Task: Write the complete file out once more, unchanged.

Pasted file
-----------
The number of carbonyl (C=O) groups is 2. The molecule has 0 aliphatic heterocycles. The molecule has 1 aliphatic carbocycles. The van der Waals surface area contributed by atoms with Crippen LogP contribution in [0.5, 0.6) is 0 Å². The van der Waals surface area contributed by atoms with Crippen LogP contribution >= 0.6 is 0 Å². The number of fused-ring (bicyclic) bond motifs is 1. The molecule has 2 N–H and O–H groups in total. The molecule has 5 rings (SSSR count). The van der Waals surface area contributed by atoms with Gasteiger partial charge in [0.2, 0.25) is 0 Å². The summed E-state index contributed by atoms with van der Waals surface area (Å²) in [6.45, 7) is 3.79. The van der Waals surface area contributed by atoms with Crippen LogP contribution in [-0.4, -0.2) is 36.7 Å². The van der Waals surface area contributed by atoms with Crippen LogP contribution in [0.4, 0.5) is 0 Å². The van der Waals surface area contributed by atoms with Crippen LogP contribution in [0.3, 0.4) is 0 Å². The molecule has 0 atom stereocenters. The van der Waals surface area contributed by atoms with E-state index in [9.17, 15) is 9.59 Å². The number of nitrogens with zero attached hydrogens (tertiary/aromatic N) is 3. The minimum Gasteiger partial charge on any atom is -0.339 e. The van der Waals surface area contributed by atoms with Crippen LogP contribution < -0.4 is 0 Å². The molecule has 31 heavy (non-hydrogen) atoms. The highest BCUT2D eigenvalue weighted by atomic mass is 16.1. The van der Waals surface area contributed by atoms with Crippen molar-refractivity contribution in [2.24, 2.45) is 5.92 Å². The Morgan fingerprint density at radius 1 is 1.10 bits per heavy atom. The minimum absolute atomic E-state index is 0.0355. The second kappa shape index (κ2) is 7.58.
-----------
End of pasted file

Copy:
The number of carbonyl (C=O) groups is 2. The molecule has 0 aliphatic heterocycles. The molecule has 1 aliphatic carbocycles. The van der Waals surface area contributed by atoms with Crippen LogP contribution in [0.5, 0.6) is 0 Å². The van der Waals surface area contributed by atoms with Crippen LogP contribution >= 0.6 is 0 Å². The number of fused-ring (bicyclic) bond motifs is 1. The molecule has 2 N–H and O–H groups in total. The molecule has 5 rings (SSSR count). The van der Waals surface area contributed by atoms with Gasteiger partial charge in [0.2, 0.25) is 0 Å². The summed E-state index contributed by atoms with van der Waals surface area (Å²) in [6.45, 7) is 3.79. The van der Waals surface area contributed by atoms with Crippen LogP contribution in [-0.4, -0.2) is 36.7 Å². The van der Waals surface area contributed by atoms with Crippen LogP contribution in [0.4, 0.5) is 0 Å². The van der Waals surface area contributed by atoms with Crippen LogP contribution in [0.3, 0.4) is 0 Å². The molecule has 0 atom stereocenters. The van der Waals surface area contributed by atoms with E-state index in [9.17, 15) is 9.59 Å². The number of nitrogens with zero attached hydrogens (tertiary/aromatic N) is 3. The minimum Gasteiger partial charge on any atom is -0.339 e. The van der Waals surface area contributed by atoms with Crippen LogP contribution < -0.4 is 0 Å². The molecule has 31 heavy (non-hydrogen) atoms. The highest BCUT2D eigenvalue weighted by atomic mass is 16.1. The van der Waals surface area contributed by atoms with Crippen molar-refractivity contribution in [2.24, 2.45) is 5.92 Å². The Morgan fingerprint density at radius 1 is 1.10 bits per heavy atom. The minimum absolute atomic E-state index is 0.0355. The second kappa shape index (κ2) is 7.58.